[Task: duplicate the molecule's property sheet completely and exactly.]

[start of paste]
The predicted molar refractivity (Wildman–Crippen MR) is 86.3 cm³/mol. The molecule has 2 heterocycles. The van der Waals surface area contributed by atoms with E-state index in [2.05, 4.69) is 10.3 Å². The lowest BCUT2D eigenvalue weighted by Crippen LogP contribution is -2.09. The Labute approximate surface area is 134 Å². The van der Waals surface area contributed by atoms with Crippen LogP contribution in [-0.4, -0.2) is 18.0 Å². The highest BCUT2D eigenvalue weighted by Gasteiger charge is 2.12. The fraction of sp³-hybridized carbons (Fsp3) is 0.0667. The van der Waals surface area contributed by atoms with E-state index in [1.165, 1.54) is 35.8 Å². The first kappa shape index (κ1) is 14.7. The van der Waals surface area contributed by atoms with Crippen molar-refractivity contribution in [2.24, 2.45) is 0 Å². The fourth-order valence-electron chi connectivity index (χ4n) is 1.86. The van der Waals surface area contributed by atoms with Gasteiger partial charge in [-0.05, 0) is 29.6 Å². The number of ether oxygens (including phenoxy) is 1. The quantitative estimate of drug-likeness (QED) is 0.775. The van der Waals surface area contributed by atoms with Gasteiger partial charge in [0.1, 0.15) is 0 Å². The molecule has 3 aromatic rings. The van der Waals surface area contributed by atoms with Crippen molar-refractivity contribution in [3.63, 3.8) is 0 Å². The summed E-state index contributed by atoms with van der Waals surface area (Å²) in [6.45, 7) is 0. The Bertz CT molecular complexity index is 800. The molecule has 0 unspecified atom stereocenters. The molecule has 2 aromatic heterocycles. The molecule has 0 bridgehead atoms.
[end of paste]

The predicted molar refractivity (Wildman–Crippen MR) is 86.3 cm³/mol. The molecule has 2 heterocycles. The van der Waals surface area contributed by atoms with E-state index in [2.05, 4.69) is 10.3 Å². The lowest BCUT2D eigenvalue weighted by Crippen LogP contribution is -2.09. The Labute approximate surface area is 134 Å². The van der Waals surface area contributed by atoms with Crippen LogP contribution in [-0.4, -0.2) is 18.0 Å². The highest BCUT2D eigenvalue weighted by Gasteiger charge is 2.12. The fraction of sp³-hybridized carbons (Fsp3) is 0.0667. The van der Waals surface area contributed by atoms with E-state index in [1.165, 1.54) is 35.8 Å². The first kappa shape index (κ1) is 14.7. The van der Waals surface area contributed by atoms with Crippen molar-refractivity contribution in [2.24, 2.45) is 0 Å². The fourth-order valence-electron chi connectivity index (χ4n) is 1.86. The van der Waals surface area contributed by atoms with Gasteiger partial charge in [-0.05, 0) is 29.6 Å². The number of ether oxygens (including phenoxy) is 1. The quantitative estimate of drug-likeness (QED) is 0.775. The van der Waals surface area contributed by atoms with Gasteiger partial charge in [0.1, 0.15) is 0 Å². The molecule has 3 aromatic rings. The van der Waals surface area contributed by atoms with Crippen molar-refractivity contribution in [3.63, 3.8) is 0 Å². The summed E-state index contributed by atoms with van der Waals surface area (Å²) in [6.45, 7) is 0. The Bertz CT molecular complexity index is 800. The molecule has 0 unspecified atom stereocenters. The molecule has 2 aromatic heterocycles. The molecule has 0 bridgehead atoms.